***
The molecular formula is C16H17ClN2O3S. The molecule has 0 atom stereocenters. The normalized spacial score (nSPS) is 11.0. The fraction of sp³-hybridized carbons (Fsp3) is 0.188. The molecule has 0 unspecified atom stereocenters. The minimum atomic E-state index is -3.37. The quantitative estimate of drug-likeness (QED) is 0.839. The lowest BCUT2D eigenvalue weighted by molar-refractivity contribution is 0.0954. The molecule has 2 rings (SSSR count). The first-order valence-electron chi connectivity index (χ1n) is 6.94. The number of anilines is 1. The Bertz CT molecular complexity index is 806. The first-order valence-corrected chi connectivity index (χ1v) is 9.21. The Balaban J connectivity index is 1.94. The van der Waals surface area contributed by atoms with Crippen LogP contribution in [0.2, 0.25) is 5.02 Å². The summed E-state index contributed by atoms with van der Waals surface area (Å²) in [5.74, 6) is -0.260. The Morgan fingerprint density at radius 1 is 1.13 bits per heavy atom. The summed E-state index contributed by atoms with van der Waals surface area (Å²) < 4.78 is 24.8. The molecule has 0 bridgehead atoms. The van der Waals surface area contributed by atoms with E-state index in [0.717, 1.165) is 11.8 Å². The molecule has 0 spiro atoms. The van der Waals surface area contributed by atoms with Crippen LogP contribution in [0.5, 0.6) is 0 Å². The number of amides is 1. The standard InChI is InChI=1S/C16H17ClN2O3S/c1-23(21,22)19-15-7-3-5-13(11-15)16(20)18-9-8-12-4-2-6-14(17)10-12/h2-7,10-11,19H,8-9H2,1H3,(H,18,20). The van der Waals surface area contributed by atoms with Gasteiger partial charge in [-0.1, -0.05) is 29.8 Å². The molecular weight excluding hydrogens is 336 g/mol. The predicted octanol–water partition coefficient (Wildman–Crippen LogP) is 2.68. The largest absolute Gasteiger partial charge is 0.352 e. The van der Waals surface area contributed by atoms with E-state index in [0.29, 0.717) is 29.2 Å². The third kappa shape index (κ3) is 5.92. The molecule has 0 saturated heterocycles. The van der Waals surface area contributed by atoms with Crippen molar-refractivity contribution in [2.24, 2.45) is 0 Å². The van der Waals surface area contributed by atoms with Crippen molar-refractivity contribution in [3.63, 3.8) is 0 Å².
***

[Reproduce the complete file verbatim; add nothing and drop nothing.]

The molecular formula is C16H17ClN2O3S. The molecule has 0 atom stereocenters. The normalized spacial score (nSPS) is 11.0. The fraction of sp³-hybridized carbons (Fsp3) is 0.188. The molecule has 0 unspecified atom stereocenters. The minimum atomic E-state index is -3.37. The quantitative estimate of drug-likeness (QED) is 0.839. The lowest BCUT2D eigenvalue weighted by molar-refractivity contribution is 0.0954. The molecule has 2 rings (SSSR count). The first-order valence-electron chi connectivity index (χ1n) is 6.94. The number of anilines is 1. The Bertz CT molecular complexity index is 806. The first-order valence-corrected chi connectivity index (χ1v) is 9.21. The Balaban J connectivity index is 1.94. The van der Waals surface area contributed by atoms with Crippen LogP contribution in [0.2, 0.25) is 5.02 Å². The summed E-state index contributed by atoms with van der Waals surface area (Å²) in [5.74, 6) is -0.260. The Morgan fingerprint density at radius 1 is 1.13 bits per heavy atom. The summed E-state index contributed by atoms with van der Waals surface area (Å²) < 4.78 is 24.8. The molecule has 0 bridgehead atoms. The van der Waals surface area contributed by atoms with E-state index in [0.717, 1.165) is 11.8 Å². The molecule has 0 spiro atoms. The van der Waals surface area contributed by atoms with Crippen LogP contribution in [0.5, 0.6) is 0 Å². The number of amides is 1. The standard InChI is InChI=1S/C16H17ClN2O3S/c1-23(21,22)19-15-7-3-5-13(11-15)16(20)18-9-8-12-4-2-6-14(17)10-12/h2-7,10-11,19H,8-9H2,1H3,(H,18,20). The van der Waals surface area contributed by atoms with Gasteiger partial charge in [-0.1, -0.05) is 29.8 Å². The molecular weight excluding hydrogens is 336 g/mol. The predicted octanol–water partition coefficient (Wildman–Crippen LogP) is 2.68. The largest absolute Gasteiger partial charge is 0.352 e. The van der Waals surface area contributed by atoms with E-state index in [0.29, 0.717) is 29.2 Å². The third kappa shape index (κ3) is 5.92. The molecule has 0 saturated heterocycles. The van der Waals surface area contributed by atoms with Crippen molar-refractivity contribution in [2.24, 2.45) is 0 Å². The van der Waals surface area contributed by atoms with Crippen molar-refractivity contribution in [3.63, 3.8) is 0 Å².